History of Recycling

Recycling may seem like a modern concept, but its history extends back centuries. One of the earliest instances of recycling stems all the way back to 1031, where the Japanese would recycle old paper by repulping it to create new pieces. Over the following millennium, recycling became a key strategy for countries all over the world as they battled to preserve resources and combat climate change.

Read this article to take a journey through time as we explore the history of recycling in the world.


Innovations in paper recycling continued 800 years later in England when English paper manufacturer, Matthias Koops, patented the procedure to extract ink from paper and convert the inkless paper into pulp that could be used to create new paper. This was the first time high-quality recycled paper could be produced from waste paper and marked a historic milestone for recycling innovation.

And Koops wasn’t done there. In the same year, he published the world’s first book printed entirely on recycled paper.


In the pre-industrial age, it was common to salvage materials to melt and reuse. British ‘dustmen’ would gather ash and dust from fires and sell it to brick makers to reuse as raw materials. Though the word ‘recycling’ would not have been used at the time, the process was recycling in everything but name.

Post-WWII 1940s

Resources were scarce after WWII, and Britain launched a national campaign to collect tin, rubber, steel, paper and other materials  that could be conserved and reused. Over 400,000 people volunteered in the effort and recycled tens of thousands of tons of materials.


The post-war baby boom did more than just increase the population; it also increased the amount of waste that they generated.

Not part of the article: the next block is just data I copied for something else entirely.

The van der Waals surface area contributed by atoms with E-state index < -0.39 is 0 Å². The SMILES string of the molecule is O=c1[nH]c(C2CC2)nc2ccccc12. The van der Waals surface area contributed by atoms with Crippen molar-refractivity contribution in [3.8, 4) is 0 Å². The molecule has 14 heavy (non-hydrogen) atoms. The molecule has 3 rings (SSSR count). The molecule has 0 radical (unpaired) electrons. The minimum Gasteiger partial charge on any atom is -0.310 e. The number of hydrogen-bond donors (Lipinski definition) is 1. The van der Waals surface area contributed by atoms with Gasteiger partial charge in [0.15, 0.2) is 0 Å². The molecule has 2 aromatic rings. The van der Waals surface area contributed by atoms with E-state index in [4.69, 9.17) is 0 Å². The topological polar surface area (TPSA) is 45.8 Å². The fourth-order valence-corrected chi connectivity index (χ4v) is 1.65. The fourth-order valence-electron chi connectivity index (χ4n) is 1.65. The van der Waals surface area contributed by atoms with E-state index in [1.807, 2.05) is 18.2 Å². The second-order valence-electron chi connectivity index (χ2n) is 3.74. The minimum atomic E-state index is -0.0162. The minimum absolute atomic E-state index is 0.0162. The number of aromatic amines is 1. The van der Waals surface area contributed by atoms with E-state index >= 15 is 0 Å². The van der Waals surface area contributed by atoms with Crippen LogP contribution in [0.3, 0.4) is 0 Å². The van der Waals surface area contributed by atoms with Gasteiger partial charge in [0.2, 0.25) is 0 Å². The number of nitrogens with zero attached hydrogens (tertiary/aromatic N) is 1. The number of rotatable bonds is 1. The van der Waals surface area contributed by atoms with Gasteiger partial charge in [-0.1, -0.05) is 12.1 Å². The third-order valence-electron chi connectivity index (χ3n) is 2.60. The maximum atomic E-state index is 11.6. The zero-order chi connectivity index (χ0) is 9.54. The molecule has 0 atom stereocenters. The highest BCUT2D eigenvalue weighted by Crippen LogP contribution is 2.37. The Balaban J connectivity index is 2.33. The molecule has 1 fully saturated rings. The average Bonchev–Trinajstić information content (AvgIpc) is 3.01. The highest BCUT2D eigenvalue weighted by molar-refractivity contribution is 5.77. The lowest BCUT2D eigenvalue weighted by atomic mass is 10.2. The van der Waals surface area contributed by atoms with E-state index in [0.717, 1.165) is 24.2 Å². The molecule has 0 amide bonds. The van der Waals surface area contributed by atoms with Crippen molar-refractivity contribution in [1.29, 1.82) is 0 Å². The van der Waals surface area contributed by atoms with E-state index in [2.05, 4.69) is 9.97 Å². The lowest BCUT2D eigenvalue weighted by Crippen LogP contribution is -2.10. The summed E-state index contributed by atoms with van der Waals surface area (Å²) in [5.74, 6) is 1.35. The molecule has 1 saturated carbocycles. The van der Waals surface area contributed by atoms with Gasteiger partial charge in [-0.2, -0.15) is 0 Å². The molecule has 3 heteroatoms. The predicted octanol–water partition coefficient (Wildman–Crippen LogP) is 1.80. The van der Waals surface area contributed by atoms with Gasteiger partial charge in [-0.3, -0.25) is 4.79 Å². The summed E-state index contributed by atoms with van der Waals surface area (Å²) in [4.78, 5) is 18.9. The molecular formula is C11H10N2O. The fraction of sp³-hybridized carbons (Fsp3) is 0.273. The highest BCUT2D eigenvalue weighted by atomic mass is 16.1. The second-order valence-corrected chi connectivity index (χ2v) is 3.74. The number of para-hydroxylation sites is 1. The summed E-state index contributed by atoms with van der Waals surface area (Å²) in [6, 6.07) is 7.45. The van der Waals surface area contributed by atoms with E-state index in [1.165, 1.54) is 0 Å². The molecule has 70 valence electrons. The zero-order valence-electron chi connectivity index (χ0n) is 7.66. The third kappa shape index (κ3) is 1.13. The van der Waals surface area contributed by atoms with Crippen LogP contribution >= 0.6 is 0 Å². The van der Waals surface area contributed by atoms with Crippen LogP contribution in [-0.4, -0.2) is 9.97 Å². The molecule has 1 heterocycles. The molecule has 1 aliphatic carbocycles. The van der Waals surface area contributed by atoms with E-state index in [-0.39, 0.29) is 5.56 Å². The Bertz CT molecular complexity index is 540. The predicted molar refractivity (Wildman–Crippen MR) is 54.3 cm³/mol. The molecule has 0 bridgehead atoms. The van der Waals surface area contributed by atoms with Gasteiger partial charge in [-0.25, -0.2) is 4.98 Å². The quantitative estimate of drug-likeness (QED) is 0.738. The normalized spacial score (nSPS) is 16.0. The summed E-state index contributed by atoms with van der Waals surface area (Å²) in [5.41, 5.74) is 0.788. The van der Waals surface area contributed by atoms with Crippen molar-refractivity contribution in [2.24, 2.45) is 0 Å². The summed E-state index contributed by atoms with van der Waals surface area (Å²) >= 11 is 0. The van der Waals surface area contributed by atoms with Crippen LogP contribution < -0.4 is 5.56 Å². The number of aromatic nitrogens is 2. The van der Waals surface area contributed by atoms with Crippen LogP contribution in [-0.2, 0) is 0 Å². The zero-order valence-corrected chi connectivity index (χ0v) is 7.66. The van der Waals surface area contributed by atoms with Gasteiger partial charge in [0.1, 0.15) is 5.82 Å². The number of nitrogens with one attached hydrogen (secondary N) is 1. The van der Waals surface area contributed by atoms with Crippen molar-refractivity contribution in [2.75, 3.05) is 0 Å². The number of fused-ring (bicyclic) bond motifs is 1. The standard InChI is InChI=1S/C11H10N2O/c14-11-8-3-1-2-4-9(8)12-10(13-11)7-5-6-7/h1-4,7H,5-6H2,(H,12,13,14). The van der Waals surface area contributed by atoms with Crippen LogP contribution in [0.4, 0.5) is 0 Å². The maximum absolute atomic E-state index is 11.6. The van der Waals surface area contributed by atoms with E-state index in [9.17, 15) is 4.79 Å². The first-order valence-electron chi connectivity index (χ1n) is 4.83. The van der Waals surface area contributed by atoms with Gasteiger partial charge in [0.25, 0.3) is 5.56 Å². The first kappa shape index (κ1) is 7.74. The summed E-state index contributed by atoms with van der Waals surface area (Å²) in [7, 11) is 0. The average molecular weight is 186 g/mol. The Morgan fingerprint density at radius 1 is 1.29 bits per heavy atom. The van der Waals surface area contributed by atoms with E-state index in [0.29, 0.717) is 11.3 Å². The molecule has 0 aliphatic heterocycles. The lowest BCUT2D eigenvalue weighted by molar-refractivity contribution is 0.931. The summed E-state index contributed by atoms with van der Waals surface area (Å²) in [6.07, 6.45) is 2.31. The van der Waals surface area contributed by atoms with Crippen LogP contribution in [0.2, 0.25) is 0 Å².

While landfills were initially used to store the growing mountain of waste created by the population, it quickly became apparent that landfills wouldn’t be sufficient.

Instead, efforts once again returned to recycling. During these earlier periods, recycling focused mostly on paper, cardboard and glass. Nowadays, there are recycling facilities for just about any material.

21st Century

The 21st Century marked a drastic shift in attitudes towards recycling. Threats of climate change and environmental pollution have sparked a global emergency, with increasing recycling efforts employed as a key response. The UK has seen a surge in domestic and commercial recycling facilities over the past decade, and the amount of waste that is being recycled each year is constantly growing.

According to gov.uk, the UK produced 222.9 million tonnes of waste in 2016, of which 48.5% of which was recycled, almost twice as much as the 24.4% that was sent to landfill.

We all have a duty to continue improving our recycling efforts. And at Camiers, that starts right here.

Camiers is dedicated to pushing the boundaries of what’s possible in recycling. With our own dedicated recycling centre, we recycle, on average, around 90% of the waste we collect, diverting it from landfill and protecting our planet. Whether you’re a domestic or commercial customer in need of a clearout, use the services at Camiers to do your bit for the planet.

Contact Camiers today to find out how we can help you.